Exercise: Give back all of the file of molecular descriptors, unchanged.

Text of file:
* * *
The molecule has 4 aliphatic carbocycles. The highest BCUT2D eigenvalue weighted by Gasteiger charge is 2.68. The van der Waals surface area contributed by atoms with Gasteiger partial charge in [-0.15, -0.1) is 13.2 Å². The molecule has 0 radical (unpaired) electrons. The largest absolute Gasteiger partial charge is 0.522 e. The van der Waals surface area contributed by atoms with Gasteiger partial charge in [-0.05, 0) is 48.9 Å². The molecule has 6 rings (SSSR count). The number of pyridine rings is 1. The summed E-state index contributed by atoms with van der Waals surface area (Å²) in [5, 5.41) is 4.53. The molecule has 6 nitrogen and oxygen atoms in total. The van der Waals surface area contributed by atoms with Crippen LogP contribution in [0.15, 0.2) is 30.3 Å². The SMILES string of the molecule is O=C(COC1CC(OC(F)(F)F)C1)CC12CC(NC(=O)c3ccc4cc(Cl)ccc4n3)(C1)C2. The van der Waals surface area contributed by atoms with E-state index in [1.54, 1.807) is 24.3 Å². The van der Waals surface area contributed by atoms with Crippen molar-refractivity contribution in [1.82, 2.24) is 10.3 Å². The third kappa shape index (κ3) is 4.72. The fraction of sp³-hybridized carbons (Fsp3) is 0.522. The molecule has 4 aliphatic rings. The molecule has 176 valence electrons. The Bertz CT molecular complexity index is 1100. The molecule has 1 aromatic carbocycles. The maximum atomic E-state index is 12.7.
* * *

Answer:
The molecule has 4 aliphatic carbocycles. The highest BCUT2D eigenvalue weighted by Gasteiger charge is 2.68. The van der Waals surface area contributed by atoms with Gasteiger partial charge in [-0.15, -0.1) is 13.2 Å². The molecule has 0 radical (unpaired) electrons. The largest absolute Gasteiger partial charge is 0.522 e. The van der Waals surface area contributed by atoms with Gasteiger partial charge in [-0.05, 0) is 48.9 Å². The molecule has 6 rings (SSSR count). The number of pyridine rings is 1. The summed E-state index contributed by atoms with van der Waals surface area (Å²) in [5, 5.41) is 4.53. The molecule has 6 nitrogen and oxygen atoms in total. The van der Waals surface area contributed by atoms with Crippen LogP contribution in [0.15, 0.2) is 30.3 Å². The SMILES string of the molecule is O=C(COC1CC(OC(F)(F)F)C1)CC12CC(NC(=O)c3ccc4cc(Cl)ccc4n3)(C1)C2. The van der Waals surface area contributed by atoms with E-state index in [1.54, 1.807) is 24.3 Å². The van der Waals surface area contributed by atoms with Crippen molar-refractivity contribution in [1.82, 2.24) is 10.3 Å². The third kappa shape index (κ3) is 4.72. The fraction of sp³-hybridized carbons (Fsp3) is 0.522. The molecule has 4 aliphatic rings. The molecule has 176 valence electrons. The Bertz CT molecular complexity index is 1100. The molecule has 1 aromatic carbocycles. The maximum atomic E-state index is 12.7.